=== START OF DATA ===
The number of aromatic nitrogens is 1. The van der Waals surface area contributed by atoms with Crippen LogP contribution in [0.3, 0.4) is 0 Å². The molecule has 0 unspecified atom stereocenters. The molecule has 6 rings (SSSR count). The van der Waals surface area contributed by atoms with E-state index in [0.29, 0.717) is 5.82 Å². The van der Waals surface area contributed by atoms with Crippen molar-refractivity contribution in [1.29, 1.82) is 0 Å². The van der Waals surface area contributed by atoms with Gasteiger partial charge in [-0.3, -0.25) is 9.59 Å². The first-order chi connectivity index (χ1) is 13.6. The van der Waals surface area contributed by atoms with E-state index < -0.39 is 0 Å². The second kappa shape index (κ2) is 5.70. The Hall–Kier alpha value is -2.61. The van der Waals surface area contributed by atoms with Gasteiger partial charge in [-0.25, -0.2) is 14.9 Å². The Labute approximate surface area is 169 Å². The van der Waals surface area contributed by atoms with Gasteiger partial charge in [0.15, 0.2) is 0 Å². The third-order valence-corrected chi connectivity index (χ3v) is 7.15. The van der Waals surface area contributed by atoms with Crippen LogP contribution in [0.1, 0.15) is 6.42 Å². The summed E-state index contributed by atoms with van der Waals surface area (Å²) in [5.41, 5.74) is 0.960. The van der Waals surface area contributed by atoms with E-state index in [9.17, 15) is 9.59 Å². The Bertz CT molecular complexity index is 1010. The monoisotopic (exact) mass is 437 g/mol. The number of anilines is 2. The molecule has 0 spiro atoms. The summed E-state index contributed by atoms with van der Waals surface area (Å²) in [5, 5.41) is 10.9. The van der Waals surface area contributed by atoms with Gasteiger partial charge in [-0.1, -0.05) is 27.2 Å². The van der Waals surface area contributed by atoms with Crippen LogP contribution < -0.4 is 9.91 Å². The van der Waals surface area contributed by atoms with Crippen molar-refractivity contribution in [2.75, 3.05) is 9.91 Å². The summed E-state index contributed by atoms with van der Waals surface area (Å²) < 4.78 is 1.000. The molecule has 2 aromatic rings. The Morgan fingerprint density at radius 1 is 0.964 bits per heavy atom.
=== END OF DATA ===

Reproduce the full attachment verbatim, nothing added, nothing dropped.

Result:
The number of aromatic nitrogens is 1. The van der Waals surface area contributed by atoms with Crippen LogP contribution in [0.3, 0.4) is 0 Å². The molecule has 0 unspecified atom stereocenters. The molecule has 6 rings (SSSR count). The van der Waals surface area contributed by atoms with E-state index in [0.29, 0.717) is 5.82 Å². The van der Waals surface area contributed by atoms with Crippen molar-refractivity contribution in [1.29, 1.82) is 0 Å². The van der Waals surface area contributed by atoms with Gasteiger partial charge in [-0.3, -0.25) is 9.59 Å². The first-order chi connectivity index (χ1) is 13.6. The van der Waals surface area contributed by atoms with E-state index < -0.39 is 0 Å². The second kappa shape index (κ2) is 5.70. The Hall–Kier alpha value is -2.61. The van der Waals surface area contributed by atoms with Gasteiger partial charge in [-0.25, -0.2) is 14.9 Å². The Labute approximate surface area is 169 Å². The van der Waals surface area contributed by atoms with Gasteiger partial charge in [0.15, 0.2) is 0 Å². The third-order valence-corrected chi connectivity index (χ3v) is 7.15. The van der Waals surface area contributed by atoms with Crippen LogP contribution in [0.1, 0.15) is 6.42 Å². The summed E-state index contributed by atoms with van der Waals surface area (Å²) in [5.41, 5.74) is 0.960. The van der Waals surface area contributed by atoms with E-state index in [9.17, 15) is 9.59 Å². The Bertz CT molecular complexity index is 1010. The monoisotopic (exact) mass is 437 g/mol. The number of anilines is 2. The molecule has 0 spiro atoms. The summed E-state index contributed by atoms with van der Waals surface area (Å²) in [5, 5.41) is 10.9. The van der Waals surface area contributed by atoms with Gasteiger partial charge in [-0.1, -0.05) is 27.2 Å². The van der Waals surface area contributed by atoms with Crippen LogP contribution < -0.4 is 9.91 Å². The van der Waals surface area contributed by atoms with Crippen molar-refractivity contribution in [2.75, 3.05) is 9.91 Å². The summed E-state index contributed by atoms with van der Waals surface area (Å²) < 4.78 is 1.000. The molecule has 2 aromatic rings. The Morgan fingerprint density at radius 1 is 0.964 bits per heavy atom.